By Cindi Ross Scoppe
If you think that Nikki Haley has done a great job as governor, you should vote for her next month. What you shouldn’t do is vote for her because you think Vincent Sheheen isn’t up to the job, or wouldn’t be able to accomplish anything with a Republican Legislature or, conversely, that what he would accomplish would be to raise your taxes and grow our government.
Sen. Sheheen’s 14 year track record demonstrates just the opposite. This is not someone who has tried to raise our taxes. The big tax-overhaul legislation that he proposed in several iterations and always with at least one conservative Republican as a co-sponsor was always revenue-neutral. That is, its purpose wasn’t to raise taxes, or to lower them, but to reform them, to turn our tax system into one that isn’t full of crazy loopholes that are bigger than the whole and that promotes our shared goals, rather than undermining them.
This is not someone who has proposed burdensome regulations. In fact, proposing regulations of any sort has not been a Sheheen priority. His priority has been on making the mechanisms of government work better, so that whatever the Legislature agrees the government should do, it does well, and it does efficiently, and it does in an accountable way.
As for his ability to work with the Republican Legislature, simply consider the 2014 legislative session. This was a year when the governor’s race was in full swing, when you would expect the Republican troops who dominate the General Assembly to rally around their governor and fight off anything that Mr. Sheheen might be able to use in his campaign to unseat her. Read more
The Rainbow PUSH Coalition survey shows that there are just 3 Blacks and 1 Hispanic among the 189 total board members of the 20 technology companies surveyed. Eleven of the companies have no people of color on their boards, including Facebook, Twitter, Yahoo, eBay, Google among others.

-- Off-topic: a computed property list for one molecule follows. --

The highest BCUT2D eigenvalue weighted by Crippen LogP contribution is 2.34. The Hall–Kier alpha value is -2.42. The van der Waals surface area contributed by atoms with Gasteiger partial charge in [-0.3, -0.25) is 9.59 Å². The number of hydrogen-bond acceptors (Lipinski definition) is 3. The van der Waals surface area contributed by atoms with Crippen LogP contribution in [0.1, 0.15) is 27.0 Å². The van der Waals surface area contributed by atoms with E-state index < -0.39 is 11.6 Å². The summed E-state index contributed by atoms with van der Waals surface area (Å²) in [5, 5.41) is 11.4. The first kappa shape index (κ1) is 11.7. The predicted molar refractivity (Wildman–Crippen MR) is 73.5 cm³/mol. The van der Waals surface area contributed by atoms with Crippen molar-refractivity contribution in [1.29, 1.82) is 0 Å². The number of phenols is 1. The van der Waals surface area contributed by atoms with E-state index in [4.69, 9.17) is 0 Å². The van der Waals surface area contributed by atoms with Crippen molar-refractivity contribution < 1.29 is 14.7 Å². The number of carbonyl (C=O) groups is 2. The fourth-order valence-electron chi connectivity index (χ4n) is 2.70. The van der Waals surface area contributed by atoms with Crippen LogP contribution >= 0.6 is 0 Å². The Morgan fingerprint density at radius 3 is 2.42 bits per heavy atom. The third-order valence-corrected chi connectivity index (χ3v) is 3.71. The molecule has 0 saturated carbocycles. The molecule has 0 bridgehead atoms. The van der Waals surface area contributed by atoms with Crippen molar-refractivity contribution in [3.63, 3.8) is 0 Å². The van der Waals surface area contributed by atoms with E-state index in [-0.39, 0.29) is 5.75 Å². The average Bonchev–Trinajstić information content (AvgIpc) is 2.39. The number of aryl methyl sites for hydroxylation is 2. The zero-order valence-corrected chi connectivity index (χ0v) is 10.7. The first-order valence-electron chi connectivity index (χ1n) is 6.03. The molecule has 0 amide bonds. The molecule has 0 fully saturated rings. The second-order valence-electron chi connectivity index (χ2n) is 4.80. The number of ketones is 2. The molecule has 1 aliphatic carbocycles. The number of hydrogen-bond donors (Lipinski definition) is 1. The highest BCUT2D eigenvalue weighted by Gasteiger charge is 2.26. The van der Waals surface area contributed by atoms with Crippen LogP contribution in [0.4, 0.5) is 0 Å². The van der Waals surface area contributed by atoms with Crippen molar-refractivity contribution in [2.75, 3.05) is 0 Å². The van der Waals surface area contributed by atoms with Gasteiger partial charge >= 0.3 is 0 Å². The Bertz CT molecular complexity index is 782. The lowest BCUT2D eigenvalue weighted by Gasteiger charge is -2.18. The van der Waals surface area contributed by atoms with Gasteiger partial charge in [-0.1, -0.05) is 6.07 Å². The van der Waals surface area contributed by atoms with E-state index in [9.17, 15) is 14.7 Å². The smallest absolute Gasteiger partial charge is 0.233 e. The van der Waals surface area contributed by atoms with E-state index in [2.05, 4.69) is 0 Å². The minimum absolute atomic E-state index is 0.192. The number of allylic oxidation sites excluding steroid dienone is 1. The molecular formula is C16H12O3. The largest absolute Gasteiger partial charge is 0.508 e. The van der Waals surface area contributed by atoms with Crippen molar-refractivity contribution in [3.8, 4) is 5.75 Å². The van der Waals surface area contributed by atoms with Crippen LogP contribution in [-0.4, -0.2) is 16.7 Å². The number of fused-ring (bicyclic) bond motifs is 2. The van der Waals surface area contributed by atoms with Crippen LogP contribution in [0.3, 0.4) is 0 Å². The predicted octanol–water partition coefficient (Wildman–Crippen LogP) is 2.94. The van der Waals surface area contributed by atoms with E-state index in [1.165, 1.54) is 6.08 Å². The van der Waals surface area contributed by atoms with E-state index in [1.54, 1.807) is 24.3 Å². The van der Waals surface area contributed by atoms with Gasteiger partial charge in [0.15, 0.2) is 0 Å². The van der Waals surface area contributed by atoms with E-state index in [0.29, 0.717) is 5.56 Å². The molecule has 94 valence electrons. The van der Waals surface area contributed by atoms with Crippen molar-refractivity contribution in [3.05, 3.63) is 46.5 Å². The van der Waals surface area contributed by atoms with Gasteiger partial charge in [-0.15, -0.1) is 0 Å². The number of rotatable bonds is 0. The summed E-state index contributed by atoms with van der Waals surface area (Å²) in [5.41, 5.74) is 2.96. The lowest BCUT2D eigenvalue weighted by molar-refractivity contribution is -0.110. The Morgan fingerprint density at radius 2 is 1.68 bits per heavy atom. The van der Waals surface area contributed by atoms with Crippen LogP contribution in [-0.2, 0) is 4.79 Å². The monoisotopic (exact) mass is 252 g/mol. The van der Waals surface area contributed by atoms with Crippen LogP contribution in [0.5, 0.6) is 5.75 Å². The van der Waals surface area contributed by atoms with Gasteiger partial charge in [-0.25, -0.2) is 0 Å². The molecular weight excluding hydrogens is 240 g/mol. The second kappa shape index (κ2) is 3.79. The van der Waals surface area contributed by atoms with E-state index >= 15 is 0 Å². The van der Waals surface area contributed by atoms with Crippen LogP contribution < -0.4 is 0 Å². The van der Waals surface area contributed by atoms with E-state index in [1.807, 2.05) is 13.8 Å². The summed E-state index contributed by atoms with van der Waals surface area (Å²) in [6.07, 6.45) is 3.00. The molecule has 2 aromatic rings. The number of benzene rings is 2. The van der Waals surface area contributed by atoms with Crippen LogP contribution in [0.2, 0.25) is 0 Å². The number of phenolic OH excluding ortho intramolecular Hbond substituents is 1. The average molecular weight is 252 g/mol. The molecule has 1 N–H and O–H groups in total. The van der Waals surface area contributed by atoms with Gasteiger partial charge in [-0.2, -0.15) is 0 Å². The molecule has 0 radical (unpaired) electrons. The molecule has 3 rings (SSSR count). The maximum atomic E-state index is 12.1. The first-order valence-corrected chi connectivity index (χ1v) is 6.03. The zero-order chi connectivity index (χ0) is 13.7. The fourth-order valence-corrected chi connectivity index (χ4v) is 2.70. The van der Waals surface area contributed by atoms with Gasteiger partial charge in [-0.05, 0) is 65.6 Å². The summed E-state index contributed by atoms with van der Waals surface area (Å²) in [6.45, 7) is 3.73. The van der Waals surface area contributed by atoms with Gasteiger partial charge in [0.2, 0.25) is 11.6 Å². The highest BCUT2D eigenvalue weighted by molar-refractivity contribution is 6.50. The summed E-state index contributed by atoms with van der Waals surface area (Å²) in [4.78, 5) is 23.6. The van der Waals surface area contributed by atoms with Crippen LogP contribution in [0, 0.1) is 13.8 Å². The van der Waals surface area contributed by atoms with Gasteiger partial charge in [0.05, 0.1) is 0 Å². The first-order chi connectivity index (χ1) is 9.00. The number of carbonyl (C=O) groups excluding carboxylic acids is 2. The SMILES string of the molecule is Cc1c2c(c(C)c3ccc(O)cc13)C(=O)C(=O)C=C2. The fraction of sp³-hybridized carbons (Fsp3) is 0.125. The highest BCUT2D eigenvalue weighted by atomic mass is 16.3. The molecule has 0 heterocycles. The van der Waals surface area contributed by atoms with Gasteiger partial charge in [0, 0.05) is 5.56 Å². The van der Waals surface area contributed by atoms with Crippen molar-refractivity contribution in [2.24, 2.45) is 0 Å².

Just three companies; Microsoft, Oracle, and Salesforce have a Black or Latino on their Board. There are just 36 women among the 189 total board members of the 20 companies surveyed. This data reveals a bold and audacious pattern of exclusion.
“Rainbow PUSH has successfully PUSHed the technology to reveal their workforce diversity and inclusion data. The data documents the virtual exclusion of Blacks and Latinos from the industry in both tech and non-tech jobs. This dearth of diversity is replicated on the corporate boards of directors. It’s time for a change. Technology companies must transform themselves from the corporate boards to the workforce, to mirror the communities and customers it relies upon for its growth and success.” Read more
By Kiesha Easley
Saving money for an emergency fund is not a foreign concept to most people. I knew that it was something I needed get my personal finances in order, but the part I struggled with was actually saving the money.
After all, every time I got paid, after paying all of the bills, I barely had anything left to buy food and gas, let alone, save for some far off (or not so far) emergency. I was barely making ends meet, there wasn’t anything left to save.